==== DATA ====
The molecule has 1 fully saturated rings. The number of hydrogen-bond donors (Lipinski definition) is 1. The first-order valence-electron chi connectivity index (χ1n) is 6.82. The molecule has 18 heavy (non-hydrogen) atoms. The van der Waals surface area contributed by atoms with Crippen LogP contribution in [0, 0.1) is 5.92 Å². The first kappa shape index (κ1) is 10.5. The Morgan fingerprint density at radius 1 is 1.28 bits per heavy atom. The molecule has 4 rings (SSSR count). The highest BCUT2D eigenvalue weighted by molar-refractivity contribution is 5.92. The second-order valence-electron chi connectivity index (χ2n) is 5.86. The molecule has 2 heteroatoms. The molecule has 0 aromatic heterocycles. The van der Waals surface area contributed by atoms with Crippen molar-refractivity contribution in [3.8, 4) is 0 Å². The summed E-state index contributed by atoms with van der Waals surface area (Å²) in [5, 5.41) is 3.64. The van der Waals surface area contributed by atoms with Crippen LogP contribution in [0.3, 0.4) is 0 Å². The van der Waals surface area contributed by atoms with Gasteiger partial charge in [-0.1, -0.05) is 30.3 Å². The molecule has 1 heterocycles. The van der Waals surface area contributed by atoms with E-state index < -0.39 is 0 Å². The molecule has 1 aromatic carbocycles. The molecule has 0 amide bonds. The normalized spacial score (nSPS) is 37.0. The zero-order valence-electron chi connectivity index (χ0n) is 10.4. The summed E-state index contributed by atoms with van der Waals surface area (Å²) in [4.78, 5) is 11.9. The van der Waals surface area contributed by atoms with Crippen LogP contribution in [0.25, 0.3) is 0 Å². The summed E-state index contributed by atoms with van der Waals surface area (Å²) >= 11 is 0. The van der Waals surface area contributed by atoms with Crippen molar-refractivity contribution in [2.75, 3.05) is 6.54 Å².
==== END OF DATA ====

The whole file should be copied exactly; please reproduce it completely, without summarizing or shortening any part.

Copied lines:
The molecule has 1 fully saturated rings. The number of hydrogen-bond donors (Lipinski definition) is 1. The first-order valence-electron chi connectivity index (χ1n) is 6.82. The molecule has 18 heavy (non-hydrogen) atoms. The van der Waals surface area contributed by atoms with Crippen LogP contribution in [0, 0.1) is 5.92 Å². The first kappa shape index (κ1) is 10.5. The Morgan fingerprint density at radius 1 is 1.28 bits per heavy atom. The molecule has 4 rings (SSSR count). The highest BCUT2D eigenvalue weighted by molar-refractivity contribution is 5.92. The second-order valence-electron chi connectivity index (χ2n) is 5.86. The molecule has 2 heteroatoms. The molecule has 0 aromatic heterocycles. The van der Waals surface area contributed by atoms with Crippen molar-refractivity contribution in [3.8, 4) is 0 Å². The summed E-state index contributed by atoms with van der Waals surface area (Å²) in [5, 5.41) is 3.64. The van der Waals surface area contributed by atoms with Crippen LogP contribution in [0.3, 0.4) is 0 Å². The van der Waals surface area contributed by atoms with Gasteiger partial charge in [-0.1, -0.05) is 30.3 Å². The molecule has 1 heterocycles. The van der Waals surface area contributed by atoms with E-state index < -0.39 is 0 Å². The molecule has 1 aromatic carbocycles. The molecule has 0 amide bonds. The normalized spacial score (nSPS) is 37.0. The zero-order valence-electron chi connectivity index (χ0n) is 10.4. The summed E-state index contributed by atoms with van der Waals surface area (Å²) in [4.78, 5) is 11.9. The van der Waals surface area contributed by atoms with Crippen LogP contribution in [0.25, 0.3) is 0 Å². The summed E-state index contributed by atoms with van der Waals surface area (Å²) >= 11 is 0. The van der Waals surface area contributed by atoms with Crippen molar-refractivity contribution in [2.75, 3.05) is 6.54 Å².